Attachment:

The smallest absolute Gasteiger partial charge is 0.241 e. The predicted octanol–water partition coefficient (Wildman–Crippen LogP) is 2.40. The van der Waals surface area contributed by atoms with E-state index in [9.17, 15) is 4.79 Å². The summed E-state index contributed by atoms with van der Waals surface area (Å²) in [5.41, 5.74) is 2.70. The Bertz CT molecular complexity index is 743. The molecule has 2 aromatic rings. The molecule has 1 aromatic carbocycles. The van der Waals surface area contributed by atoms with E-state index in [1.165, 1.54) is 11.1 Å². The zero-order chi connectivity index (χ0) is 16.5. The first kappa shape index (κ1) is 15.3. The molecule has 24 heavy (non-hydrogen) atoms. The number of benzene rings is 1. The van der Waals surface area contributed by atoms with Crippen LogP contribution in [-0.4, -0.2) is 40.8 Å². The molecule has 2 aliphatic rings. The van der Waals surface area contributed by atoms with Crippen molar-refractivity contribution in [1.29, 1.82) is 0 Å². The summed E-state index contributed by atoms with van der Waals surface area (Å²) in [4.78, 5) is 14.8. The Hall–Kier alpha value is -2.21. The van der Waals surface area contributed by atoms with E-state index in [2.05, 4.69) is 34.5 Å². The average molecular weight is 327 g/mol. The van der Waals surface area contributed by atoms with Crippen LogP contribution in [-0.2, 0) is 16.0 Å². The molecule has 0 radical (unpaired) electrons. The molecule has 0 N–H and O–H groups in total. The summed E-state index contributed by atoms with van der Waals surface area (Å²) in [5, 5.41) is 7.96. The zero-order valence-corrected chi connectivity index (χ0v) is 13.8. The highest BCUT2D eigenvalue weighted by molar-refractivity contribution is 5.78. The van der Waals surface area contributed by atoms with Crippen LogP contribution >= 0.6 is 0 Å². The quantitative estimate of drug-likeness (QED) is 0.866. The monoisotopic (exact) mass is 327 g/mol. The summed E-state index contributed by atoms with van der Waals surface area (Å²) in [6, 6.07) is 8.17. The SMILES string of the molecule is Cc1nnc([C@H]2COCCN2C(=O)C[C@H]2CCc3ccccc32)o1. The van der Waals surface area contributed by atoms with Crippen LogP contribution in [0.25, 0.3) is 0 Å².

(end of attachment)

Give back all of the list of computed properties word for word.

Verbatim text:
The smallest absolute Gasteiger partial charge is 0.241 e. The predicted octanol–water partition coefficient (Wildman–Crippen LogP) is 2.40. The van der Waals surface area contributed by atoms with E-state index in [9.17, 15) is 4.79 Å². The summed E-state index contributed by atoms with van der Waals surface area (Å²) in [5.41, 5.74) is 2.70. The Bertz CT molecular complexity index is 743. The molecule has 2 aromatic rings. The molecule has 1 aromatic carbocycles. The van der Waals surface area contributed by atoms with E-state index in [1.165, 1.54) is 11.1 Å². The zero-order chi connectivity index (χ0) is 16.5. The first kappa shape index (κ1) is 15.3. The molecule has 24 heavy (non-hydrogen) atoms. The number of benzene rings is 1. The van der Waals surface area contributed by atoms with Crippen LogP contribution in [-0.4, -0.2) is 40.8 Å². The molecule has 2 aliphatic rings. The van der Waals surface area contributed by atoms with Crippen molar-refractivity contribution in [1.29, 1.82) is 0 Å². The summed E-state index contributed by atoms with van der Waals surface area (Å²) in [4.78, 5) is 14.8. The Hall–Kier alpha value is -2.21. The van der Waals surface area contributed by atoms with E-state index in [2.05, 4.69) is 34.5 Å². The average molecular weight is 327 g/mol. The van der Waals surface area contributed by atoms with Crippen LogP contribution in [-0.2, 0) is 16.0 Å². The molecule has 0 radical (unpaired) electrons. The molecule has 0 N–H and O–H groups in total. The summed E-state index contributed by atoms with van der Waals surface area (Å²) in [5, 5.41) is 7.96. The zero-order valence-corrected chi connectivity index (χ0v) is 13.8. The highest BCUT2D eigenvalue weighted by molar-refractivity contribution is 5.78. The van der Waals surface area contributed by atoms with Crippen LogP contribution >= 0.6 is 0 Å². The quantitative estimate of drug-likeness (QED) is 0.866. The monoisotopic (exact) mass is 327 g/mol. The summed E-state index contributed by atoms with van der Waals surface area (Å²) in [6, 6.07) is 8.17. The SMILES string of the molecule is Cc1nnc([C@H]2COCCN2C(=O)C[C@H]2CCc3ccccc32)o1. The van der Waals surface area contributed by atoms with Crippen LogP contribution in [0.25, 0.3) is 0 Å².